Early 1700s: Depictions of all-knowing machines akin to computers were more widely discussed in popular literature. Jonathan Swift’s novel “Gulliver’s Travels” mentioned a device called the engine, which is one of the earliest references to modern-day technology, specifically a computer. This device’s intended purpose was to improve knowledge and mechanical operations to a point where even the least talented person would seem to be skilled – all with the assistance and knowledge of a non-human mind (mimicking artificial intelligence.)
1872: Author Samuel Butler’s novel “Erewhon” toyed with the idea that at an indeterminate point in the future machines would have the potential to possess consciousness.
Once the 1900s hit, the pace with which innovation in artificial intelligence grew was significant.
1921: Karel Čapek, a Czech playwright, released his science fiction play “Rossum’s Universal Robots” (English translation). His play explored the concept of factory-made artificial people who he called robots – the first known reference to the word. From this point onward, people took the “robot” idea and implemented it into their research, art, and discoveries.
1927: The sci-fi film Metropolis, directed by Fritz Lang, featured a robotic girl who was physically indistinguishable from the human counterpart from which it took its likeness. The artificially intelligent robot-girl then attacks the town, wreaking havoc on a futuristic Berlin. This film holds significance because it is the first on-screen depiction of a robot and thus lent inspiration to other famous non-human characters such as C-P30 in Star Wars.
1929: Japanese biologist and professor Makoto Nishimura created Gakutensoku, the first robot to be built in Japan. Gakutensoku translates to “learning from the laws of nature,” implying the robot’s artificially intelligent mind could derive knowledge from people and nature. Some of its features included moving its head and hands as well as changing its facial expressions.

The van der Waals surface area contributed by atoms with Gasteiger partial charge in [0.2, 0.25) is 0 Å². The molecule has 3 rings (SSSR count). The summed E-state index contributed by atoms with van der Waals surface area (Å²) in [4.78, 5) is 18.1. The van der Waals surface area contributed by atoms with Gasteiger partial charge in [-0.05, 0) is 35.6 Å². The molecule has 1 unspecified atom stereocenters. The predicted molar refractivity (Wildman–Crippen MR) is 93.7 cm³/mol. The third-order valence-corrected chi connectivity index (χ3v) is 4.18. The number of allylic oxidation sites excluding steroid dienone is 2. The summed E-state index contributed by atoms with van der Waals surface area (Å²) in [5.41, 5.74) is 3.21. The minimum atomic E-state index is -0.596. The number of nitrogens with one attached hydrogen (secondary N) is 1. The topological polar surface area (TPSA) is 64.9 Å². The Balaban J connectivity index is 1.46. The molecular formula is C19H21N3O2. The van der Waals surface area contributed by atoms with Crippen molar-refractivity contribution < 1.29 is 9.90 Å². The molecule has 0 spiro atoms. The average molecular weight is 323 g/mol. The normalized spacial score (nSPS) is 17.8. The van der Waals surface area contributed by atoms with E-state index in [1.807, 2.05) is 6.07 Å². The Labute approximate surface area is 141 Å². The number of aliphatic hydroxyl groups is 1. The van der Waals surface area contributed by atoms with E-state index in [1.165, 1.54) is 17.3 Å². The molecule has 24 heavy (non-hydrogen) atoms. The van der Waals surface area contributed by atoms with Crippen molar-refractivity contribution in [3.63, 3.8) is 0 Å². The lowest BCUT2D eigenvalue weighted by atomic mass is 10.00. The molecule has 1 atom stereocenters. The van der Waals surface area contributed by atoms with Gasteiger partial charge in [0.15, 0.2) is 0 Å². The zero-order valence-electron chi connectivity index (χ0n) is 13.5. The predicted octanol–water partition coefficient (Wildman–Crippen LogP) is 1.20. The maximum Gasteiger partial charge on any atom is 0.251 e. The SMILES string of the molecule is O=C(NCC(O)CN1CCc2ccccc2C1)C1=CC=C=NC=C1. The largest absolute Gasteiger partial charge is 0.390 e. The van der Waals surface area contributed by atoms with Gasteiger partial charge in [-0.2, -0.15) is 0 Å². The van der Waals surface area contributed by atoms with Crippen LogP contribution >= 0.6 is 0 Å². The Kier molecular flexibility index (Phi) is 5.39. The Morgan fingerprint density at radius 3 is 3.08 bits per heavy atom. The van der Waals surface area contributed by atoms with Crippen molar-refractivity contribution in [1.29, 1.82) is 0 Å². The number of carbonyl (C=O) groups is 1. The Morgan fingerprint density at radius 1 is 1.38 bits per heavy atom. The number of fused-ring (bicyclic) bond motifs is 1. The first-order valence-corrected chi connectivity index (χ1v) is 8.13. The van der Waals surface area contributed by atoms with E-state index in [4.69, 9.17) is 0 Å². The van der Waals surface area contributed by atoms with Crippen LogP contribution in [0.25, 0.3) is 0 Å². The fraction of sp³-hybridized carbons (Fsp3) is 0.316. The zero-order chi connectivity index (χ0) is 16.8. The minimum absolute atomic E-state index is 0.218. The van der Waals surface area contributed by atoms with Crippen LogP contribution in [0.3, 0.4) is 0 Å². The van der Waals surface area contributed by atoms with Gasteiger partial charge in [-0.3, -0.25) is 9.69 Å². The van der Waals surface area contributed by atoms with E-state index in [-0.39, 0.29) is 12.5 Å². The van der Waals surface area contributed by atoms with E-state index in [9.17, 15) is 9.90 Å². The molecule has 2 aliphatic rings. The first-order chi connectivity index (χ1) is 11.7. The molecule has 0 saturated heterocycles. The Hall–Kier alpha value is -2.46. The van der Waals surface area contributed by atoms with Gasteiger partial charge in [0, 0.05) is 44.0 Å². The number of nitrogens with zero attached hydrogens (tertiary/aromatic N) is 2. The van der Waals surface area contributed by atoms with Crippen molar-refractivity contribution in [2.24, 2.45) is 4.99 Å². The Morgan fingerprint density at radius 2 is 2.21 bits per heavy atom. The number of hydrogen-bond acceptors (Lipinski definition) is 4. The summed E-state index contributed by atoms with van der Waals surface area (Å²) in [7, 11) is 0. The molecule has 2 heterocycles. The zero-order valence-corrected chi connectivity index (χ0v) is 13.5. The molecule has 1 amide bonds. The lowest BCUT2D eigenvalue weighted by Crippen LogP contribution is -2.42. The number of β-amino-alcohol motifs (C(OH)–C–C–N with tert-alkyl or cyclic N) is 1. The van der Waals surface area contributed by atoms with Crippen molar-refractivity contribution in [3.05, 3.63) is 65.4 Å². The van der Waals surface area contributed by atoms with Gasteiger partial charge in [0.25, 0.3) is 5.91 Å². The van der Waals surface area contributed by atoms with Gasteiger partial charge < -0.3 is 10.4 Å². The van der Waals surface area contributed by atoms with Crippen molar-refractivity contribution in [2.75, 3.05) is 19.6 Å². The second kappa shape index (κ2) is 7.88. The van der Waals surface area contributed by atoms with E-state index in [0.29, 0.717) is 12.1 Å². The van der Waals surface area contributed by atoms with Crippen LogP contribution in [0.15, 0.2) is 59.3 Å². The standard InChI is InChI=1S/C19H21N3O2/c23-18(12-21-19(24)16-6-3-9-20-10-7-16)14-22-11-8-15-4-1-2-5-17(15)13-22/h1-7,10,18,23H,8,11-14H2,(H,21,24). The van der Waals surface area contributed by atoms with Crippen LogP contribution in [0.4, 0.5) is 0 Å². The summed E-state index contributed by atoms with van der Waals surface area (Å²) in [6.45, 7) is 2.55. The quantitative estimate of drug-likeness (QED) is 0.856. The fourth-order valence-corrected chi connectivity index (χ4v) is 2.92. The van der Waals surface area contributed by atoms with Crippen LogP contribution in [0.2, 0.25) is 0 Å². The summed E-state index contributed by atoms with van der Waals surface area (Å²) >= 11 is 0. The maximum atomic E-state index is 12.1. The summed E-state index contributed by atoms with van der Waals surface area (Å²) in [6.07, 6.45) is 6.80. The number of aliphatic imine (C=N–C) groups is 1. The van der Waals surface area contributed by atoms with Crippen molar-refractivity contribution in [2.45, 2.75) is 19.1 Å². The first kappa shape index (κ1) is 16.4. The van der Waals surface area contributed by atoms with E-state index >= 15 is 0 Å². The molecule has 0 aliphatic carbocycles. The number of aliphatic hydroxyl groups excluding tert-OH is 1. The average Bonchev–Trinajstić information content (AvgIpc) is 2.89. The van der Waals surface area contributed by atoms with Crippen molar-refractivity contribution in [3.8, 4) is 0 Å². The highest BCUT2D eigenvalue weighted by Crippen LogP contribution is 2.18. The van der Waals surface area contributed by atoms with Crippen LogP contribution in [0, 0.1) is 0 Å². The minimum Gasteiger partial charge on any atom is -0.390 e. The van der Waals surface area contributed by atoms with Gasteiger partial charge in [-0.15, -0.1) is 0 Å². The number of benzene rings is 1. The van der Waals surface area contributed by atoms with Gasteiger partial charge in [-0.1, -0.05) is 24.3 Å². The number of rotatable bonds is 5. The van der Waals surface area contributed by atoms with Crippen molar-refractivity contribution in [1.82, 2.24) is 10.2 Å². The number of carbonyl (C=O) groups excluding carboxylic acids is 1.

1939: John Vincent Atanasoff (physicist and inventor), alongside his graduate student assistant Clifford Berry, created the Atanasoff-Berry Computer (ABC) with a grant of $650 at Iowa State University. The ABC weighed over 700 pounds and could solve up to 29 simultaneous linear equations.
1949: Computer scientist Edmund Berkeley’s book “Giant Brains: Or Machines That Think” noted that machines have increasingly been capable of handling large amounts of information with speed and skill. He went on to compare machines to a human brain if it were made of “hardware and wire instead of flesh and nerves,” describing machine ability to that of the human mind, stating that “a machine, therefore, can think.”
The 1950s proved to be a time when many advances in the field of artificial intelligence came to fruition with an upswing in research-based findings in AI by various computer scientists among others.
1950: Claude Shannon, “the father of information theory,” published “Programming a Computer for Playing Chess,” which was the first article to discuss the development of a chess-playing computer program.